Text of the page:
Craft, art, making, being
One thing that’s going to be important for us is the distinction between art & craft.
In a lot of senses, it’s an entirely false distinction, but it’s a good practical one when dealing with industries, funding agencies, and career paths. Art is; craft does. Which, as with almost all glib aphorisms, is both entirely meaningless and quite useful once you get down to it.
A great many hands have been waved about trying to explain what art is and why we do it, so I’m not going to recapitulate any of that here. As for what craft is, it’s nearly everything. Anything you use involved craft skills, somewhere. If you’re a purist, you could say that only handcrafted work counts, and if you used a printer or a laser cutter or a CNC milling machine then it’s somehow cheating. I don’t have much patience with that, though I do really admire people who can reliably get that kind of precision entirely by hand.
I’m going to take the opposite tack, and say that “craft” is something you get from the person who made or designed it. There’s something almost indescribably special—and rare these days—in being handed something by the maker. Rationally, we know that things we get in neat plastic packages from High Street shops, or in the post from the Internet, were still touched & packed & designed by human hand, but it’s very hard sometimes to feel that, and we generally have no idea whose it was.
(There’s a whole ‘nother long discussion here, about artists & designers who take the lead or do concept work, farming out the physical design to subordinates, and whose name ends up on what, but it’s probably just easiest if you search for Damien Hirst and read up on it that way.)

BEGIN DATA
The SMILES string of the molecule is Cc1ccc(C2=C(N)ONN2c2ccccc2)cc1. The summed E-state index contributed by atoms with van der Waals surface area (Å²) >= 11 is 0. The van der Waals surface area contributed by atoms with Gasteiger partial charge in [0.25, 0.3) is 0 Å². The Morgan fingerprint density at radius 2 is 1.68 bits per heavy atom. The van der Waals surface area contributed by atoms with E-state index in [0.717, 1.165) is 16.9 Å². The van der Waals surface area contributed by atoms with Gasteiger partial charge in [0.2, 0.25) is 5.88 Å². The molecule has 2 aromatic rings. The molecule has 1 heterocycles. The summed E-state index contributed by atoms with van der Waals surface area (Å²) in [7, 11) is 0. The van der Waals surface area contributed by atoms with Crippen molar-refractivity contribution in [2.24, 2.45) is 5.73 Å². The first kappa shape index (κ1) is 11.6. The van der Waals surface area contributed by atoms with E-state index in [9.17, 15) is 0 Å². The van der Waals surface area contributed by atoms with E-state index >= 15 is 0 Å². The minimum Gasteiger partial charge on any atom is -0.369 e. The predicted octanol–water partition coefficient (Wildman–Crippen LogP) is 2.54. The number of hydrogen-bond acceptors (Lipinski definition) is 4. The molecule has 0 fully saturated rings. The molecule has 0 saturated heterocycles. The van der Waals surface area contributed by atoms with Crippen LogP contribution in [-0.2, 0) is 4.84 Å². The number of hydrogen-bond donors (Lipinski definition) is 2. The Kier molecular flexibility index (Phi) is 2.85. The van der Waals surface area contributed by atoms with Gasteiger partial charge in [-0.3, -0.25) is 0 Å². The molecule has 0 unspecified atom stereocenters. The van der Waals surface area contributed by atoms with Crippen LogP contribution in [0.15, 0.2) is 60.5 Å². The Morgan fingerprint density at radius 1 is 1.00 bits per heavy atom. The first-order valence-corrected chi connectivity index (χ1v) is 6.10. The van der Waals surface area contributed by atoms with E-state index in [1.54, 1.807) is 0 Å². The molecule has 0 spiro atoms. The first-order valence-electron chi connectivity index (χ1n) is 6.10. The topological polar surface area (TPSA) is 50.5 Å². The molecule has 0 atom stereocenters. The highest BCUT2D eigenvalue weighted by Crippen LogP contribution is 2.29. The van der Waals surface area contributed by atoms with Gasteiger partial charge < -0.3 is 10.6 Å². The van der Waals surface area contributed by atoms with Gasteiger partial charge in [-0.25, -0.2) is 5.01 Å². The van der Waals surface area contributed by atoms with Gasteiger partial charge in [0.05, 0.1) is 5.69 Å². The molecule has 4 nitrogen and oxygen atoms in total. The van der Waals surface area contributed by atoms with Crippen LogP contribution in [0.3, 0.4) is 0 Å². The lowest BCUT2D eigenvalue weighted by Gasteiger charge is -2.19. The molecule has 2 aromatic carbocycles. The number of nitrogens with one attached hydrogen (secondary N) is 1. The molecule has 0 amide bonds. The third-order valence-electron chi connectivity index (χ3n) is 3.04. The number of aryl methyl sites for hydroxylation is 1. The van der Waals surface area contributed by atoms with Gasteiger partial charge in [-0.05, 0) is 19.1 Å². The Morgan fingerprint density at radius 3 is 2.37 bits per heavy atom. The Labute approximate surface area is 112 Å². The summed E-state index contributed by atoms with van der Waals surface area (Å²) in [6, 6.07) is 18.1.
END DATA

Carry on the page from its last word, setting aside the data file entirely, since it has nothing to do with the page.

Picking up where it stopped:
I didn’t start this post intending to take a retail-centric approach to the definition, but it seems to fit—partly because it emphasizes doing your thing in public, exposing it to other people. I’m not entirely wedded to it, though, so feel free to argue!
One thing I did want to avoid in this definition is any threshold of skill or education. There’s a strong tendency in all of us to look at the best and ignore the rest, and I don’t think it’s a good one—no matter how good you aren’t, you’ll improve. In fact, you won’t be able to help it, if you keep doing it. And formal education (art degree, apprenticeship, training) is useful, but not necessary. I might be biased against the beaten track, not having walked that way myself, but I’m a big fan of unorthodox approaches and research-led making.
“Maker” is a word I’ve had a lot of doubts about in the past, but I’ve grown to like its raw-edged Anglo-Saxon uncompromisingness, like a wedge driven crosswise into industrialised consumerism. It’s a lot more personal than “producer” or “manufacturer” (and the latter’s entirely lost its original hand-made resonance) and doesn’t have the unfortunate elitist connotations of “artist”. I know, and you know, that it isn’t elitist, but it’s perceived that way, and the media feeds that.
Of course, the vast majority of art is also sold or given directly by the artist, so we need another component to the definition as well. For me, that’s usefulness. Craft objects can be used for something, whether that’s wearing, sitting on, eating with, or stopping your books hitting the floor.
So, there we are: useful, and direct to you. No middlemen, no snake-oil salesmanship, no dustcatchers.